Organizers of Rutland’s Gift of Life Marathon say appointments for the upcoming blood drive on December 18th are lower than expected.
They say that may be due to long wait times last year.
But the Red Cross says it’s pulling out all the stops to ensure Rutland has one last shot at setting a national record.
Rutland’s big holiday blood drive is the stuff movies are made of. Really.
"If nothing else, the blood drive is serving as a yearly reminder that we can do pretty much anything we set our minds to," Steve Costello said in The Blood in this Town, a 2010 documentary by New York film maker Art Jones that chronicles both Rutland’s attempts to host a record setting blood drive and the city’s efforts to improve overall.
In 2003, the first Gift of Life Marathon brought in 365 pints of blood. Six years later, when the documentary was filmed, nearly three times that much was collected.
Last year in a push to capture Manchester, New Hampshire’s, national one-day record, Rutland fell just 168 pints short. It was especially frustrating because many who showed up to donate couldn’t because of long wait times. The Red Cross’s Chris Frenette says this year, that won’t be a problem.
"Last year we were going through some mandatory training that happened in late November before the Gift of Life. So we did lose some staff throughout that training. But this year we are up on staff and the commitment is there to take care of our donors."
Frenette says the Red Cross will bring in 180 staff members from four states to work the event, a 50 percent increase over last year. She says four different locations in Rutland, including the Paramount Theatre, will be used.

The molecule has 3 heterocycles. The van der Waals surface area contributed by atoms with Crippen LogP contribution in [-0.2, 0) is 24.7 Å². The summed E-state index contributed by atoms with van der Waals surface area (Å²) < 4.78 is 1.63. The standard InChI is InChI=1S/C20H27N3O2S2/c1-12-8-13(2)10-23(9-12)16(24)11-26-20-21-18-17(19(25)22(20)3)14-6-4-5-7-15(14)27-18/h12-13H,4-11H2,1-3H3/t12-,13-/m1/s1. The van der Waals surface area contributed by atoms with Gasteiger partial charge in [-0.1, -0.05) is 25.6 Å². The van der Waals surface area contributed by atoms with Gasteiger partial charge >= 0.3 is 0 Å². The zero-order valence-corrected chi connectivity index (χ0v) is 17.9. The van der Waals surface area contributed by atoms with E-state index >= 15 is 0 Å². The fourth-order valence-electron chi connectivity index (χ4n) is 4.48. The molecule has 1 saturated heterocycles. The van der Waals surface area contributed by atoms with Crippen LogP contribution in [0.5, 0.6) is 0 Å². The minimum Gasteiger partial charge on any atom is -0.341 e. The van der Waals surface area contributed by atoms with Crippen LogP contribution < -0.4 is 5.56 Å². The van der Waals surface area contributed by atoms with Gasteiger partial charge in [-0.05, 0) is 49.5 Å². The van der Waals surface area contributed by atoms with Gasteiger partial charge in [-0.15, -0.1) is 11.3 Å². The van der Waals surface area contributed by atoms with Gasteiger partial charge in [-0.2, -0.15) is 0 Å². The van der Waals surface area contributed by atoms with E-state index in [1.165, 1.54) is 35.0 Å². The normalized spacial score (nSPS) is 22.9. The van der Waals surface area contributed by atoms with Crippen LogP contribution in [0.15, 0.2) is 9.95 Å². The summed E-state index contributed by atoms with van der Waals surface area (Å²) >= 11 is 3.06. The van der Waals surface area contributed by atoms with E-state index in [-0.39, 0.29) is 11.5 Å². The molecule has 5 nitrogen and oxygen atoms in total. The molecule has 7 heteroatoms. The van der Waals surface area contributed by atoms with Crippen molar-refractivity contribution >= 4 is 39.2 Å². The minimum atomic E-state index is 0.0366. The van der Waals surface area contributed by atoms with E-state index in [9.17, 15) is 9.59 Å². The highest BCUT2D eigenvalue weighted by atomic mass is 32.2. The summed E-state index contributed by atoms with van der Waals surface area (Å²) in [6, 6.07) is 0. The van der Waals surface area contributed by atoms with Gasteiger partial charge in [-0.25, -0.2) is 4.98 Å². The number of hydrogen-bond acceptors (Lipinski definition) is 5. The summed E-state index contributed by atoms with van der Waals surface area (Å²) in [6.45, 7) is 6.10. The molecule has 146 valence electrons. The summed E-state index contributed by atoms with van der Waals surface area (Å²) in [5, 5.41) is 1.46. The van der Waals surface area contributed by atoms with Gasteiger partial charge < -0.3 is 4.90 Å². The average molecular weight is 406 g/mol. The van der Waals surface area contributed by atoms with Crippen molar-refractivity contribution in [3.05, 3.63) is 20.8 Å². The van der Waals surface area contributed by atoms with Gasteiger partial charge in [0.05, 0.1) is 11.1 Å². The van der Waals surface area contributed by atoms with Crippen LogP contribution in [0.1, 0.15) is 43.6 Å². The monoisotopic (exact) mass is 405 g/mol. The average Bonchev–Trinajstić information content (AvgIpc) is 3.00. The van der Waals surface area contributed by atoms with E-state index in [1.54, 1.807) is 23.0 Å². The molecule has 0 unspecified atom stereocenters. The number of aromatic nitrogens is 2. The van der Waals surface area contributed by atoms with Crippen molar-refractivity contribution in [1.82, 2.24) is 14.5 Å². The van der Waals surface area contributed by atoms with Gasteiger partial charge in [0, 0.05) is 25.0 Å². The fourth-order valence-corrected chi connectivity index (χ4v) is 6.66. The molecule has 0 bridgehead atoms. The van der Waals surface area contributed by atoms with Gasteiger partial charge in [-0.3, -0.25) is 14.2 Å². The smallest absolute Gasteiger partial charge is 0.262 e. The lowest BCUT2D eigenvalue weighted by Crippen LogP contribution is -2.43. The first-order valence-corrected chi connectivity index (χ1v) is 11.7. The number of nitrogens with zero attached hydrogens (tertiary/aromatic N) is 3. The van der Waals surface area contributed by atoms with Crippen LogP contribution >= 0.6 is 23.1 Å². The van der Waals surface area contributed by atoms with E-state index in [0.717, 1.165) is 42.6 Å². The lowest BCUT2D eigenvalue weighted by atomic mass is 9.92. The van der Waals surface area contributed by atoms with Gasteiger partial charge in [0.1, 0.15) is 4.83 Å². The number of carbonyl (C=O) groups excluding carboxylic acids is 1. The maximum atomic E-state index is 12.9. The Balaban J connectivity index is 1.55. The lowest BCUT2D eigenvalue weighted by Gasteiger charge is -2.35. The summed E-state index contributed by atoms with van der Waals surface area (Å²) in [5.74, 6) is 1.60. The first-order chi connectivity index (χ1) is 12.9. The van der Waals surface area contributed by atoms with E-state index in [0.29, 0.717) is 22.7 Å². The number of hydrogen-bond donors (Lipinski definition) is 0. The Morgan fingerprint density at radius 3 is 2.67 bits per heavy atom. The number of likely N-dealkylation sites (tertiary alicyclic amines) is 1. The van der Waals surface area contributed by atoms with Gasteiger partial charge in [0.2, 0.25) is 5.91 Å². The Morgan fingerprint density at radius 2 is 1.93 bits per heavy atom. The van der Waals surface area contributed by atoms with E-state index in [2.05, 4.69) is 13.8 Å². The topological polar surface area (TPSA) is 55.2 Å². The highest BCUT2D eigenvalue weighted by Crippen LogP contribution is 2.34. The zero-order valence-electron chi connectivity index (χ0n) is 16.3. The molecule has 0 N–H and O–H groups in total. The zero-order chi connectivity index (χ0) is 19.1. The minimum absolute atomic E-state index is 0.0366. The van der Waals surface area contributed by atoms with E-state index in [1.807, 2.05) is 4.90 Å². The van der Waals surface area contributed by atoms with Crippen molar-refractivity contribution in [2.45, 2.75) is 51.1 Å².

"We are actually starting on Sunday before the Tuesday drive where we have to make deliveries to all sites. Then early Monday morning we head down with all our equipment for the four sites. So as you can see, it’s quite the challenge for our staff," Frenette said.
Green Mountain Power’s Steve Costello, one of the lead organizers of the event, says the competition that’s grown over the years between Rutland, Manchester, New Hampshire, and Boston has driven these blood drives to proportions no one expected.
"And it’s gotten really frankly beyond a reasonable size for the Red Cross to manage and do safely. So we’ve agreed that this will be the last major event like this. That said, this year they really are pulling out all the stops to try to make this happen," Costello said.
So far, Costello says, over 1,400 have signed up to donate. But he says more are needed if Rutland wants to finally capture the national record.